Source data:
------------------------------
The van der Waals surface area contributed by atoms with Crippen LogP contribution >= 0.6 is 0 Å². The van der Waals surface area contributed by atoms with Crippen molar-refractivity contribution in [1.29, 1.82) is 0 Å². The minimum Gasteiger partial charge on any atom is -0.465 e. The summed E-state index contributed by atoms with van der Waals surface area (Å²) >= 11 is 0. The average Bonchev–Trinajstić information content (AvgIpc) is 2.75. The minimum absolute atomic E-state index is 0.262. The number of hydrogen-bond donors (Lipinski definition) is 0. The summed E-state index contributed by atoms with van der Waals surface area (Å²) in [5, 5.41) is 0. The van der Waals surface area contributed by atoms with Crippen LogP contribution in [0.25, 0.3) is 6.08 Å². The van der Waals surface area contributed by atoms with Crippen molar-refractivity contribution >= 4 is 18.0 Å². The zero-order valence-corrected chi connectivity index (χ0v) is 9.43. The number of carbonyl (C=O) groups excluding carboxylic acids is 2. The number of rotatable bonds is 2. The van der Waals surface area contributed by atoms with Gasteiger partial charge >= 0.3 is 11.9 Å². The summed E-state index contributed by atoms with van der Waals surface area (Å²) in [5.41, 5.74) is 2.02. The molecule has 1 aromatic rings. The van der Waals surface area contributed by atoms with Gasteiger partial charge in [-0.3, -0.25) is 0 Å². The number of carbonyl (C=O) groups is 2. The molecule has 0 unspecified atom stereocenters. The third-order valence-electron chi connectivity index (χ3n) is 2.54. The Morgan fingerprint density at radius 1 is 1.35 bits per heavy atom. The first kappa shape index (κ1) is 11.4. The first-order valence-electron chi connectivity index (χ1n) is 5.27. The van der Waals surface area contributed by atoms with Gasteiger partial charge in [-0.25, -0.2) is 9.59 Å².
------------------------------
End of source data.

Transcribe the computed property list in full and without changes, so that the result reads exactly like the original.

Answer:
The van der Waals surface area contributed by atoms with Crippen LogP contribution >= 0.6 is 0 Å². The van der Waals surface area contributed by atoms with Crippen molar-refractivity contribution in [1.29, 1.82) is 0 Å². The minimum Gasteiger partial charge on any atom is -0.465 e. The summed E-state index contributed by atoms with van der Waals surface area (Å²) >= 11 is 0. The average Bonchev–Trinajstić information content (AvgIpc) is 2.75. The minimum absolute atomic E-state index is 0.262. The number of hydrogen-bond donors (Lipinski definition) is 0. The summed E-state index contributed by atoms with van der Waals surface area (Å²) in [5, 5.41) is 0. The van der Waals surface area contributed by atoms with Crippen LogP contribution in [0.25, 0.3) is 6.08 Å². The van der Waals surface area contributed by atoms with Crippen molar-refractivity contribution >= 4 is 18.0 Å². The zero-order valence-corrected chi connectivity index (χ0v) is 9.43. The number of carbonyl (C=O) groups excluding carboxylic acids is 2. The number of rotatable bonds is 2. The van der Waals surface area contributed by atoms with Gasteiger partial charge >= 0.3 is 11.9 Å². The summed E-state index contributed by atoms with van der Waals surface area (Å²) in [5.41, 5.74) is 2.02. The molecule has 1 aromatic rings. The van der Waals surface area contributed by atoms with Gasteiger partial charge in [-0.3, -0.25) is 0 Å². The number of carbonyl (C=O) groups is 2. The molecule has 0 unspecified atom stereocenters. The third-order valence-electron chi connectivity index (χ3n) is 2.54. The Morgan fingerprint density at radius 1 is 1.35 bits per heavy atom. The first kappa shape index (κ1) is 11.4. The first-order valence-electron chi connectivity index (χ1n) is 5.27. The van der Waals surface area contributed by atoms with Gasteiger partial charge in [-0.25, -0.2) is 9.59 Å².